Once you’re done vanquishing Chaos and punching things in Single Player, you can move onto the Multiplayer mode for more nut-kicking goodness, which is still as solid as the original, if not better with the addition of the playable Chaos race. The Eldar, Orks, Space Marines and Tyranids were already fairly different from each other, and now we have Chaos who also feel quite unique in their approach. Chaos units are powerful and very destructive, however not large in number whatsoever much like Space Marines. Their high end units such as Plague Marines are very cool and turn many a foe into a gooey mess, so Chaos is definitely a force to be reckoned with, and a new race to learn and approach differently. New maps and new units for each race have also been added into the fray, so like any good expansion, there’s a lot of new content there that will keep fans glued to their seats till the wee hours of the morning.

The local administrator once more whipping us poor writers into working.

The local administrator once more whipping us poor writers into working.
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On the technical notes, we’re pretty much looking at exactly the same looking game that we did when Dawn of War 2 first came out, and this is perfectly fine as the engine still holds up well. Effects and particles will fly across your screen once the battles begin, and units animate and move about the field beautifully, giving off that always great feeling of satisfaction when they pull a cool kill animation off or blow someone up. It all runs buttery smooth on any decent setup as well, and also gives way to multi-monitor support splendidly, with good performance to boot. We did experience some slow down at a whopping 5040x1050 resolution (Ed: Yeah yeah, we get that you have a monster setup, get over it!), however the frame rates were more than playable, and you wouldn’t require monstrously high frame rates for RTS games anyway.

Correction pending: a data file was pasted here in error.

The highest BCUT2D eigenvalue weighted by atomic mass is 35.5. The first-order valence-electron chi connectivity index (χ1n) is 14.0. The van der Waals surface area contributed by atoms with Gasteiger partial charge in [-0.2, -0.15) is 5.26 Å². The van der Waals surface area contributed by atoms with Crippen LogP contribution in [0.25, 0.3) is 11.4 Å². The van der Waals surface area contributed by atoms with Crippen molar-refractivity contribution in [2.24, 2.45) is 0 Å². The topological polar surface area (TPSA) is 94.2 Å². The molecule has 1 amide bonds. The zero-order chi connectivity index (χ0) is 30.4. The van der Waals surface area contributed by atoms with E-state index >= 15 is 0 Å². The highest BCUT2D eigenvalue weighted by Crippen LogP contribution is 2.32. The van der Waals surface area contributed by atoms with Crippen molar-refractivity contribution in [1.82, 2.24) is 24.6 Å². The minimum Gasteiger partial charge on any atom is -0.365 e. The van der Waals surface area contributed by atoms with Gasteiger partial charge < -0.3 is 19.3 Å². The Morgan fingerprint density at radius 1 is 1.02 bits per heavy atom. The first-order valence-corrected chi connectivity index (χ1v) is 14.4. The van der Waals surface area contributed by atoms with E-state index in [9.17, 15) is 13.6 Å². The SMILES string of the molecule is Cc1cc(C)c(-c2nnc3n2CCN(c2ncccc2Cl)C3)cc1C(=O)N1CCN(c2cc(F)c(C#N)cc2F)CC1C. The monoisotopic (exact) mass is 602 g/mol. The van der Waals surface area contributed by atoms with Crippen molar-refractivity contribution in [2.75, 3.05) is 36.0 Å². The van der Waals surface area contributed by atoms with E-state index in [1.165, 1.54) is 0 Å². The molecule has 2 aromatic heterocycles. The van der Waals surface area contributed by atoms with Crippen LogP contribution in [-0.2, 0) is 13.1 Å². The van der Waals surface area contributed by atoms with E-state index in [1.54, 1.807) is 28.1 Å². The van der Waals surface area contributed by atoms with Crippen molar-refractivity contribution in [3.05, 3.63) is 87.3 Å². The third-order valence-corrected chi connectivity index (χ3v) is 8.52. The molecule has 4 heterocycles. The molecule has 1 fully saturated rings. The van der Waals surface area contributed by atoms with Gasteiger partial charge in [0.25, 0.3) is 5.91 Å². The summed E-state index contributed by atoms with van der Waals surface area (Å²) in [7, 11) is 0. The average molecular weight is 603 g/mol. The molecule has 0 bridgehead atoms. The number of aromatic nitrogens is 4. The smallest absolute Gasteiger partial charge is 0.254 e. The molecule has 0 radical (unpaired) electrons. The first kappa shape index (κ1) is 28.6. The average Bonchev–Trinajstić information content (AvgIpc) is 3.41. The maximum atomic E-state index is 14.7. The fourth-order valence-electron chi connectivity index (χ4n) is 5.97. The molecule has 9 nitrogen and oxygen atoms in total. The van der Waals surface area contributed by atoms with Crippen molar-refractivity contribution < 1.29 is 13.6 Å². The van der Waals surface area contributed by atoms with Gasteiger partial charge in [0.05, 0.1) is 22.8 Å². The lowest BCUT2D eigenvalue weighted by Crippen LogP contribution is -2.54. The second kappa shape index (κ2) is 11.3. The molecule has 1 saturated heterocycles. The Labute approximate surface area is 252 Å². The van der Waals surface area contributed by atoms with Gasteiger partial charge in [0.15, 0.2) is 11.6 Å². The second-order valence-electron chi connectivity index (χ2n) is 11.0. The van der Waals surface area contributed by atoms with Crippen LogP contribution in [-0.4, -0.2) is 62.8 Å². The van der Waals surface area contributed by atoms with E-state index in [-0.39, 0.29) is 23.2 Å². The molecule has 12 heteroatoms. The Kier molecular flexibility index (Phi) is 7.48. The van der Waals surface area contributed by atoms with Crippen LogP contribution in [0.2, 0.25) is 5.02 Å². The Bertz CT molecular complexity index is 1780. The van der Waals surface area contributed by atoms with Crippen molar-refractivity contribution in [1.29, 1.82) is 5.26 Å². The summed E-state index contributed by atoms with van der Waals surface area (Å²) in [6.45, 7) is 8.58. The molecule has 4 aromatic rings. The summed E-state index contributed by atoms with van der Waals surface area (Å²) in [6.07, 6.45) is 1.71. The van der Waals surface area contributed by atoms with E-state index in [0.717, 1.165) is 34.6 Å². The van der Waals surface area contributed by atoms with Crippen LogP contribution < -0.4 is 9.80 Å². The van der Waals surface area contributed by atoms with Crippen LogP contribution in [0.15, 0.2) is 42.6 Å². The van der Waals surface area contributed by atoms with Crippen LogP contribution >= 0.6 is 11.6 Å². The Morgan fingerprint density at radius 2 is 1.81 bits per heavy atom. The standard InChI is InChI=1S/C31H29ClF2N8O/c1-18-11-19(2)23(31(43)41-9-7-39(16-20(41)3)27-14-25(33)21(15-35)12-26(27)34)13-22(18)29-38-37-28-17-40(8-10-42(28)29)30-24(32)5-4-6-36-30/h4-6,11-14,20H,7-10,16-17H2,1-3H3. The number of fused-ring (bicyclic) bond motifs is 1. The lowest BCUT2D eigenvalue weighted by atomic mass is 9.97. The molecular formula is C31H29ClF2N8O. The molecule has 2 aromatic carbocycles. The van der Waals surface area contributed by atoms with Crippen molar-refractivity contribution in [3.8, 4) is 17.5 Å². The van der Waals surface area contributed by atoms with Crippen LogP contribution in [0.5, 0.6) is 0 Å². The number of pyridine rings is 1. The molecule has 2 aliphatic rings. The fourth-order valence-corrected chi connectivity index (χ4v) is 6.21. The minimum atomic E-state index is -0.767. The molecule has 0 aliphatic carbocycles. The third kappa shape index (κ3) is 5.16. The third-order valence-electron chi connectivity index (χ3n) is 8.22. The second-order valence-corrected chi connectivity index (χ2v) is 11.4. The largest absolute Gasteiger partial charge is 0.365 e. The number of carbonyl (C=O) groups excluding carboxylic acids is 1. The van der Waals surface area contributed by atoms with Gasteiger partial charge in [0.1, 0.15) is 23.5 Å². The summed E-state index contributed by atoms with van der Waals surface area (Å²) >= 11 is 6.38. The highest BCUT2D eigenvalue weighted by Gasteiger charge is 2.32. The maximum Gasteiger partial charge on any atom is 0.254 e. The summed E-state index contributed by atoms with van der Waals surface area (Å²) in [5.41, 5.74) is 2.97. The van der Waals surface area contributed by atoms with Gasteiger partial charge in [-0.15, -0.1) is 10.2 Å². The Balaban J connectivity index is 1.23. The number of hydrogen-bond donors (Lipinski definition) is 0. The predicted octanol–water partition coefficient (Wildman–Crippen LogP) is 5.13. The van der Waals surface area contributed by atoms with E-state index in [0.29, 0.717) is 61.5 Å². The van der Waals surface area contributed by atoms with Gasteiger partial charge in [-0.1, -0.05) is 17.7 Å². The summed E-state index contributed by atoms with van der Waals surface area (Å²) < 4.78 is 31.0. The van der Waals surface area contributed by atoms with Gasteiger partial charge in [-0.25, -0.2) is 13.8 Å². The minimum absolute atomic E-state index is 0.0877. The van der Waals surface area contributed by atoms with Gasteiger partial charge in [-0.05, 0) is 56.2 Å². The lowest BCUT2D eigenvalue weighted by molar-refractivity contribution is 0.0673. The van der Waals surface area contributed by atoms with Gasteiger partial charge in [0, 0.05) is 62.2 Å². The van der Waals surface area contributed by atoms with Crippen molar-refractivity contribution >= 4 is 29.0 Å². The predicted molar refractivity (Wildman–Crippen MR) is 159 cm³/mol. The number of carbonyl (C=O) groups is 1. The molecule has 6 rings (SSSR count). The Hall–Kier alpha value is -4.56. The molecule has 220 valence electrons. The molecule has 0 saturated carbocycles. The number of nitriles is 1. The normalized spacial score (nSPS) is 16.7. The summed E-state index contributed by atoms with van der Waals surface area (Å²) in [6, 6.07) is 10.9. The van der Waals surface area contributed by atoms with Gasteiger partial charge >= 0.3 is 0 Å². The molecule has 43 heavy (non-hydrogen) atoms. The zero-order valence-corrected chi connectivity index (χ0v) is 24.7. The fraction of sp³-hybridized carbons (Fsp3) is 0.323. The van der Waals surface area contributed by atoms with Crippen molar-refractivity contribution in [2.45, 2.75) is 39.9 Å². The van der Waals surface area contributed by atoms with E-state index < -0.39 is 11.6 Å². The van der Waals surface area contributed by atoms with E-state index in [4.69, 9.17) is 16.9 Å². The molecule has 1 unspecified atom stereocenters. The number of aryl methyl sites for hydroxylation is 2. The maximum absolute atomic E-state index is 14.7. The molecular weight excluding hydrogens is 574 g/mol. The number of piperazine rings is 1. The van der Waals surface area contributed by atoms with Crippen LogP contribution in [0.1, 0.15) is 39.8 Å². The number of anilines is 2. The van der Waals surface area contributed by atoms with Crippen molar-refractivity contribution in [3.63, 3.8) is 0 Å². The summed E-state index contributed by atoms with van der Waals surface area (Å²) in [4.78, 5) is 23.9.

Chaos Rising is a great first expansion to Dawn of War II, and for its asking price, it’s of great value. Fans of the original will eat Chaos Rising up happily, recognising that delicious taste but with extra flavours, while newcomers will also get a nice kick out of it and experience the deliciousness of the game for themselves, particularly because the game is stand alone. It’s a well made, polished and very addictive expansion that will likely keep you stuck to your computer for many hours at a time, and probably keep you at bay until the ever-so-late StarCraft II finally arrives. Hurry it up Blizzard, your competition’s doing well.
The Score
Chaos Rising is a lovingly crafted and highly entertaining stand alone expansion with a whole lot of content and a boatload of Chaos.
Looking to buy this game right now? PALGN recommends www.Play-Asia.com.

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1 Comment
4 years ago
You forgot to mention my favourite part of the game - The Last Stand! Two new characters have been added:

Chaos Sorceror - a glass cannon, heavy hitter but can't take many blows
Tyranid Hive Tyrant - a summoner who can take some serious damage
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| More
  Pre-order or buy:
    PALGN recommends: www.Play-Asia.com

Australian Release Date:
  11/3/2010 (Confirmed)
Publisher:
  THQ
Genre:
  Strategy
Year Made:
  2009
Players:
  1